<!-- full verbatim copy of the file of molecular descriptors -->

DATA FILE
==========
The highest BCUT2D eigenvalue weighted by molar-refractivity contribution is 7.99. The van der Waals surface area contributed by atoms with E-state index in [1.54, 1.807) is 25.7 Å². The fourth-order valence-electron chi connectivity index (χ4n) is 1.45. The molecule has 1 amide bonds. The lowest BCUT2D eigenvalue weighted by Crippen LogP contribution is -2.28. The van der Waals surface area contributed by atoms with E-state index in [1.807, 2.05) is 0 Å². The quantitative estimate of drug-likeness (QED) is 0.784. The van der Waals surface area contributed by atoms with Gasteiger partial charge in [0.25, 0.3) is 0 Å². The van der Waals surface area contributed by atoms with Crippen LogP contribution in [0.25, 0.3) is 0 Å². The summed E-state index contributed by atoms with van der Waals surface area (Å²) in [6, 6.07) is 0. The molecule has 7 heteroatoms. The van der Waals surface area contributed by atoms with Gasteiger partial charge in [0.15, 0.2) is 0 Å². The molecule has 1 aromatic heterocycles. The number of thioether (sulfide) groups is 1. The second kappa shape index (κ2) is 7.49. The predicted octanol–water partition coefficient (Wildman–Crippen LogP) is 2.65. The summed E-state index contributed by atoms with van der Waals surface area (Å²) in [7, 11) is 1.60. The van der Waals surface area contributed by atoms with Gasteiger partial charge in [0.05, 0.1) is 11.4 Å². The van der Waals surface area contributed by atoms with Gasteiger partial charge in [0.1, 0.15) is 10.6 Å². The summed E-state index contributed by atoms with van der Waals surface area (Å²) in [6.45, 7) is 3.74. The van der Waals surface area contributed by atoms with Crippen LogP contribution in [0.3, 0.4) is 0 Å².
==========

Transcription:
The highest BCUT2D eigenvalue weighted by molar-refractivity contribution is 7.99. The van der Waals surface area contributed by atoms with E-state index in [1.54, 1.807) is 25.7 Å². The fourth-order valence-electron chi connectivity index (χ4n) is 1.45. The molecule has 1 amide bonds. The lowest BCUT2D eigenvalue weighted by Crippen LogP contribution is -2.28. The van der Waals surface area contributed by atoms with E-state index in [1.807, 2.05) is 0 Å². The quantitative estimate of drug-likeness (QED) is 0.784. The van der Waals surface area contributed by atoms with Gasteiger partial charge in [0.25, 0.3) is 0 Å². The van der Waals surface area contributed by atoms with Crippen LogP contribution in [0.25, 0.3) is 0 Å². The summed E-state index contributed by atoms with van der Waals surface area (Å²) in [6, 6.07) is 0. The molecule has 7 heteroatoms. The van der Waals surface area contributed by atoms with Gasteiger partial charge in [0.15, 0.2) is 0 Å². The molecule has 1 aromatic heterocycles. The number of thioether (sulfide) groups is 1. The second kappa shape index (κ2) is 7.49. The predicted octanol–water partition coefficient (Wildman–Crippen LogP) is 2.65. The summed E-state index contributed by atoms with van der Waals surface area (Å²) in [7, 11) is 1.60. The van der Waals surface area contributed by atoms with Gasteiger partial charge in [0.05, 0.1) is 11.4 Å². The van der Waals surface area contributed by atoms with Gasteiger partial charge in [0.1, 0.15) is 10.6 Å². The summed E-state index contributed by atoms with van der Waals surface area (Å²) in [6.45, 7) is 3.74. The van der Waals surface area contributed by atoms with Crippen LogP contribution in [0.3, 0.4) is 0 Å².